Trends & Technology 
  • Startup unveils app to inform users on small activities' health benefits
    A mobile application from startup firm 100Plus that uses the data set of Practice Fusion aims to help people improve their health by making small behavior changes. The app has a Lifescore feature, which offers information on how small activities such as walking or taking the stairs instead of an escalator influence users' long-term health. MobiHealthNews.com (10/16) LinkedInFacebookTwitterEmail this Story
  ADA News 
  • American Diabetes Association's 2012 Disparities Partnership Forum – Oct. 22 & 23
    For four years, the American Diabetes Association has convened a forum that provided a platform to address the severe onset of type 2 diabetes in high-risk populations. Next week, the Association will be holding its 5th Disparities Partnership Forum, entitled Overcoming Diabetes: Diabetes Care in High Risk Populations. The goal of this year's Forum is to collaborate with partners to address the disparity of cultural competency, health literacy and health equity in health care, specifically in populations at highest risk for type 2 diabetes. Learn more. LinkedInFacebookTwitterEmail this Story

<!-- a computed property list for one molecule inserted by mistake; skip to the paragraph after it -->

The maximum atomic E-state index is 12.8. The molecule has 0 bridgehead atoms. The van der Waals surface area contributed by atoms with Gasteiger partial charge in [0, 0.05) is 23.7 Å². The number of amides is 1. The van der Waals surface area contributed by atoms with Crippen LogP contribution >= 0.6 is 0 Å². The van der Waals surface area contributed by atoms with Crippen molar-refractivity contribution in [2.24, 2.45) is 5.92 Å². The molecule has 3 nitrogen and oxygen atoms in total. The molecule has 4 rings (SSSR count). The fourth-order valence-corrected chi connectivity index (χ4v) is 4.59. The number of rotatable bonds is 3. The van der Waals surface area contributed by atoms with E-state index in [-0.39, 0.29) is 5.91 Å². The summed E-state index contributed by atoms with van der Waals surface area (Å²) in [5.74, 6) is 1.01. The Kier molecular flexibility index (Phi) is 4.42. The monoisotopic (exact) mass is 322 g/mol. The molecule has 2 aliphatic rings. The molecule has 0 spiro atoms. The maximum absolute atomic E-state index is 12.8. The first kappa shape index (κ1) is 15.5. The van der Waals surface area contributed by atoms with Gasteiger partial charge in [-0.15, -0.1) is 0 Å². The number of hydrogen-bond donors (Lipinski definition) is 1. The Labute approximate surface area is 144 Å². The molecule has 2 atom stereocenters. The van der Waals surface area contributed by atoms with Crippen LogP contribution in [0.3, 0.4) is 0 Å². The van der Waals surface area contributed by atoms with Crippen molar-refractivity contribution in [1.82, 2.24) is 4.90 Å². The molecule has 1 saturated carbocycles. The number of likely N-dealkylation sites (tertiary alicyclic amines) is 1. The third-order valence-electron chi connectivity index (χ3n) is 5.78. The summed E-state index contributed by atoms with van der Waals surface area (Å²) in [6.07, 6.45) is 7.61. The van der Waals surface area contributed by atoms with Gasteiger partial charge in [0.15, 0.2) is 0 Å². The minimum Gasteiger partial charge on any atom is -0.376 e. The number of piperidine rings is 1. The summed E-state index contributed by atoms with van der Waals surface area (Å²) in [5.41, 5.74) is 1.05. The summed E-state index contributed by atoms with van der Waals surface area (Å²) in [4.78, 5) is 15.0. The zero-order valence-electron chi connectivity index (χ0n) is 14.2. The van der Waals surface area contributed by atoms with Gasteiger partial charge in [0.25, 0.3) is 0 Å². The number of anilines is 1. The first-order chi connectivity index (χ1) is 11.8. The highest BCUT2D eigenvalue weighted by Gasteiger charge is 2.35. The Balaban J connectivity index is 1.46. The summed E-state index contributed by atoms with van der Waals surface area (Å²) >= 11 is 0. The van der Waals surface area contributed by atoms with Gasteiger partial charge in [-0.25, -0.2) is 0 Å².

• Peer reviewed highlights from the 72nd Scientific Sessions - MD Conference Express
    The highlights of the meeting are written from primary sources and are peer-reviewed to ensure that the advances in diabetes care are reported with accuracy and balance. The publication is a valuable resource and has proven to be an enduring reference of the meeting. Read about the clinical trial summaries, therapeutic updates and more today! LinkedInFacebookTwitterEmail this Story
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  SmartQuote 
Not all those who wander are lost."
--J.R.R. Tolkien,
British writer, poet, philologist and professor